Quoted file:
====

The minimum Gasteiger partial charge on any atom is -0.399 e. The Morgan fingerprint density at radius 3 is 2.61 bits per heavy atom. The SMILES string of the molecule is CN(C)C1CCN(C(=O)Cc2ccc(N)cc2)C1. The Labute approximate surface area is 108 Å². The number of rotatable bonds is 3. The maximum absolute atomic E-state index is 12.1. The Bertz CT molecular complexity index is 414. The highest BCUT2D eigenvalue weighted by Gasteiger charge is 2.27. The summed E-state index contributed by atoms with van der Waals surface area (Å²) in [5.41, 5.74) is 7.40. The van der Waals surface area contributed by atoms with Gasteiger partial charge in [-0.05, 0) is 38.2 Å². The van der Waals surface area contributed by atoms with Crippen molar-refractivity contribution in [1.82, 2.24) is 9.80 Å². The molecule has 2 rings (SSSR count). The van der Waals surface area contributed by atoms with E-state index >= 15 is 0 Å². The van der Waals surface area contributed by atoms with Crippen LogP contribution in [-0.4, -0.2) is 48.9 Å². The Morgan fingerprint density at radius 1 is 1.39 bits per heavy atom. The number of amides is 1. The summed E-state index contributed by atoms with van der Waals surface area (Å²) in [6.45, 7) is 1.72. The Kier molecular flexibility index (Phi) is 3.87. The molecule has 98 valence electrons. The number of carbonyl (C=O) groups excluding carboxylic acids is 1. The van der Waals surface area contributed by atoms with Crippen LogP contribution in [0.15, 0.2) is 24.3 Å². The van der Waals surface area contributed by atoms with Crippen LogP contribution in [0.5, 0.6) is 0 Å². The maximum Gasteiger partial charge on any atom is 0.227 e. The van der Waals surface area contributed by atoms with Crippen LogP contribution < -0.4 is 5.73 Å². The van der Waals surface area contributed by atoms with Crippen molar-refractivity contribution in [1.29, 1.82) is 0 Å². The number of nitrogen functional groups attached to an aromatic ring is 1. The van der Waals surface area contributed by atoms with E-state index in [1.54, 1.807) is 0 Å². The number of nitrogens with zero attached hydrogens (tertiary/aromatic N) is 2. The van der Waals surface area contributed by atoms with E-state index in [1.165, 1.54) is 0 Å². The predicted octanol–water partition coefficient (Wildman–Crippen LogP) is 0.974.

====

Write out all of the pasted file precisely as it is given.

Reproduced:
The minimum Gasteiger partial charge on any atom is -0.399 e. The Morgan fingerprint density at radius 3 is 2.61 bits per heavy atom. The SMILES string of the molecule is CN(C)C1CCN(C(=O)Cc2ccc(N)cc2)C1. The Labute approximate surface area is 108 Å². The number of rotatable bonds is 3. The maximum absolute atomic E-state index is 12.1. The Bertz CT molecular complexity index is 414. The highest BCUT2D eigenvalue weighted by Gasteiger charge is 2.27. The summed E-state index contributed by atoms with van der Waals surface area (Å²) in [5.41, 5.74) is 7.40. The van der Waals surface area contributed by atoms with Gasteiger partial charge in [-0.05, 0) is 38.2 Å². The van der Waals surface area contributed by atoms with Crippen molar-refractivity contribution in [1.82, 2.24) is 9.80 Å². The molecule has 2 rings (SSSR count). The van der Waals surface area contributed by atoms with E-state index >= 15 is 0 Å². The van der Waals surface area contributed by atoms with Crippen LogP contribution in [-0.4, -0.2) is 48.9 Å². The Morgan fingerprint density at radius 1 is 1.39 bits per heavy atom. The number of amides is 1. The summed E-state index contributed by atoms with van der Waals surface area (Å²) in [6.45, 7) is 1.72. The Kier molecular flexibility index (Phi) is 3.87. The molecule has 98 valence electrons. The number of carbonyl (C=O) groups excluding carboxylic acids is 1. The van der Waals surface area contributed by atoms with Crippen LogP contribution in [0.15, 0.2) is 24.3 Å². The van der Waals surface area contributed by atoms with Crippen LogP contribution in [0.5, 0.6) is 0 Å². The maximum Gasteiger partial charge on any atom is 0.227 e. The van der Waals surface area contributed by atoms with Crippen LogP contribution < -0.4 is 5.73 Å². The van der Waals surface area contributed by atoms with Crippen molar-refractivity contribution in [1.29, 1.82) is 0 Å². The number of nitrogen functional groups attached to an aromatic ring is 1. The van der Waals surface area contributed by atoms with E-state index in [1.54, 1.807) is 0 Å². The number of nitrogens with zero attached hydrogens (tertiary/aromatic N) is 2. The van der Waals surface area contributed by atoms with E-state index in [1.165, 1.54) is 0 Å². The predicted octanol–water partition coefficient (Wildman–Crippen LogP) is 0.974.